Rational arguments can be made against opening up such bleeding wounds in the earth. One contention is that with mass deforestation we're losing untold pharmaceutical potential, that some rare tree in the Amazon may well hold the cure for leukaemia, and so on. One-quarter of all known pharmaceuticals comes from forest plants, after all, and 70 per cent of cancer-fighting drugs were first found in the rainforest. So we're cutting our own throats.

But just as sound is the argument Derrick Jensen and George Draffan make in their unapologetically fierce account of global deforestation, Strangely Like War: The Global Assault on Forests. Jensen and Draffan say the argument for saving forests for such things as pharmaceuticals isn't helping things. Rather, it is this "grotesquely narcissistic and inhuman utilitarian perspective" that got us into this mess in the first place.

The close proximity of utility and beauty that people find in the functions of non-human life is a netherworld that E.O. Wilson, the "father of biodiversity," has spent some time navigating. In his "biophilia" hypothesis, Wilson makes the case that human beings, over hundreds of thousands of years of evolution, have developed an "innately emotional affiliation" with other living organisms. The utilitarian and the aesthetic are inextricably linked, Wilson says, because "passion is inseverably linked to reason" in our comprehension of other life forms. Emotion is "not just a perturbation of reason but a vital part of it."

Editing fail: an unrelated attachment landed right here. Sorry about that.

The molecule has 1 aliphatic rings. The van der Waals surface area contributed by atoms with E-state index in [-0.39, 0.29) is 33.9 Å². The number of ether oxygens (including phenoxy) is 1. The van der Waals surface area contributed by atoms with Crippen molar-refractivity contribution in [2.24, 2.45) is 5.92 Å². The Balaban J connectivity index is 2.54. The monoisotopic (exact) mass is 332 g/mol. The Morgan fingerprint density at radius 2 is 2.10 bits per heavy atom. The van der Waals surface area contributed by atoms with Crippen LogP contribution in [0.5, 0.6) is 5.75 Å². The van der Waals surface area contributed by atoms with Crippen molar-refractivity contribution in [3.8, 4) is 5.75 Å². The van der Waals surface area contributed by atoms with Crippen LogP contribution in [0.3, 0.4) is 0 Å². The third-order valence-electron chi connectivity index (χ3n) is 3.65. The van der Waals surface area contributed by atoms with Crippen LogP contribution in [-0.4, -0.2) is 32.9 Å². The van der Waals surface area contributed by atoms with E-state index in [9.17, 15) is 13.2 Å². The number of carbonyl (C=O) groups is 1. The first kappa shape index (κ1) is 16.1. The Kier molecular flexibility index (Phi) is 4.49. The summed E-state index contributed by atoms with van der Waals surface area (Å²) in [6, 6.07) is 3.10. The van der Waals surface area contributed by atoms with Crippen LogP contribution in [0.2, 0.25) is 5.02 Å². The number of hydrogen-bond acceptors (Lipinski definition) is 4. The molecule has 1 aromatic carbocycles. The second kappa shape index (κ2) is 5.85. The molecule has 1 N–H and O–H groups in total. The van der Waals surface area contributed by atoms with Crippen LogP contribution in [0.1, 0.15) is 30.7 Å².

The most fragrant and dazzling flowering plants attract the greatest number of pollinators, including bees, birds, fruit bats, moths, as well as such primates as humans. An evolutionary side effect of the beauty of flowers was the dispersal of enormous amounts of sugar and protein throughout the world. And the abundance of herbivorous food energy, of precisely the kind found in apples, is one of the key factors that allowed for the rise and diffusion of large, warm-blooded mammal species, such as humans.

The case of the Kauai alula is one of my favourite examples of the lengths people will go. The alula is a peculiar and extraordinarily beautiful succulent and one of the world's rarest flowers. At the beginning of this century, there were just 20 left in the wild, confined to the Na Pali sea cliffs on the Hawaiian island of Kauai, 1,000 metres above the crashing surf. It had come to its perilous condition because of the extinction of its only known pollinator, a moth. To keep the alulas alive, botanists were lowering themselves down the cliff face by rope every year to pollinate the flowers by hand.

It is hard to make the case that these people were behaving merely out of rational self-interest, or that they were concerned only with the potential utilitarian value of the alula. Say what you like about how horrible the human species is, appropriating 40 per cent of the planet's primary productivity all to itself and chopping down all those forests. Human beings also do this. We are not solely "rational", thankfully, and there comes a point when the arguments for preserving biological diversity on the chance of finding a miracle cure in some Amazonian bug begin to sound a lot like
a rationalist cover for something wholly pre-modern and deeply atavistic. They begin to sound a lot like the justifications I concoct for the pleasure I take in my own children stealing apples.